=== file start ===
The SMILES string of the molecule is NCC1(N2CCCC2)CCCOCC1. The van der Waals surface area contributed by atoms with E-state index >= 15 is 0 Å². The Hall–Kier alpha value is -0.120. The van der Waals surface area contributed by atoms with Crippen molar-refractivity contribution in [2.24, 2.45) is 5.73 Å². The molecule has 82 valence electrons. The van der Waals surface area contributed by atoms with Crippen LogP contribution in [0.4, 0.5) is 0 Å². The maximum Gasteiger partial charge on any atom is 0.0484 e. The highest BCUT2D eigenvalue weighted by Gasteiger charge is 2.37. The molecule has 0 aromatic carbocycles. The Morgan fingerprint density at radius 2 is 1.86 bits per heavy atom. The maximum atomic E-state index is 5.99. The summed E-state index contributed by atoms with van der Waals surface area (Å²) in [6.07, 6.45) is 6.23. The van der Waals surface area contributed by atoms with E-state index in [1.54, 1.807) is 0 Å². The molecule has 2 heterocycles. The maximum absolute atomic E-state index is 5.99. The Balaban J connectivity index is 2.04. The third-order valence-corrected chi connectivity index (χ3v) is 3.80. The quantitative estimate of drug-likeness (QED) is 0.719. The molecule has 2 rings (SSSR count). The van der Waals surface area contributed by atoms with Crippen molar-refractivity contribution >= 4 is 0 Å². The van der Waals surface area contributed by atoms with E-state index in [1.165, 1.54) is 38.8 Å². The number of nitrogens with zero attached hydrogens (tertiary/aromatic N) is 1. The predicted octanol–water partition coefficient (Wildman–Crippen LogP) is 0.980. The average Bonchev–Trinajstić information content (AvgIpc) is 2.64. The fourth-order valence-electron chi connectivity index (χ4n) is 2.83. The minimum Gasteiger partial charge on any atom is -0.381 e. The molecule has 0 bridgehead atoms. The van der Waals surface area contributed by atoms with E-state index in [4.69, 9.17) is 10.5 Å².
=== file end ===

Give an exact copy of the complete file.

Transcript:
The SMILES string of the molecule is NCC1(N2CCCC2)CCCOCC1. The van der Waals surface area contributed by atoms with E-state index >= 15 is 0 Å². The Hall–Kier alpha value is -0.120. The van der Waals surface area contributed by atoms with Crippen molar-refractivity contribution in [2.24, 2.45) is 5.73 Å². The molecule has 82 valence electrons. The van der Waals surface area contributed by atoms with Crippen LogP contribution in [0.4, 0.5) is 0 Å². The maximum Gasteiger partial charge on any atom is 0.0484 e. The highest BCUT2D eigenvalue weighted by Gasteiger charge is 2.37. The molecule has 0 aromatic carbocycles. The Morgan fingerprint density at radius 2 is 1.86 bits per heavy atom. The maximum atomic E-state index is 5.99. The summed E-state index contributed by atoms with van der Waals surface area (Å²) in [6.07, 6.45) is 6.23. The van der Waals surface area contributed by atoms with E-state index in [1.54, 1.807) is 0 Å². The molecule has 2 heterocycles. The maximum absolute atomic E-state index is 5.99. The Balaban J connectivity index is 2.04. The third-order valence-corrected chi connectivity index (χ3v) is 3.80. The quantitative estimate of drug-likeness (QED) is 0.719. The molecule has 2 rings (SSSR count). The van der Waals surface area contributed by atoms with Crippen molar-refractivity contribution >= 4 is 0 Å². The van der Waals surface area contributed by atoms with E-state index in [1.165, 1.54) is 38.8 Å². The number of nitrogens with zero attached hydrogens (tertiary/aromatic N) is 1. The predicted octanol–water partition coefficient (Wildman–Crippen LogP) is 0.980. The average Bonchev–Trinajstić information content (AvgIpc) is 2.64. The fourth-order valence-electron chi connectivity index (χ4n) is 2.83. The minimum Gasteiger partial charge on any atom is -0.381 e. The molecule has 0 bridgehead atoms. The van der Waals surface area contributed by atoms with E-state index in [4.69, 9.17) is 10.5 Å².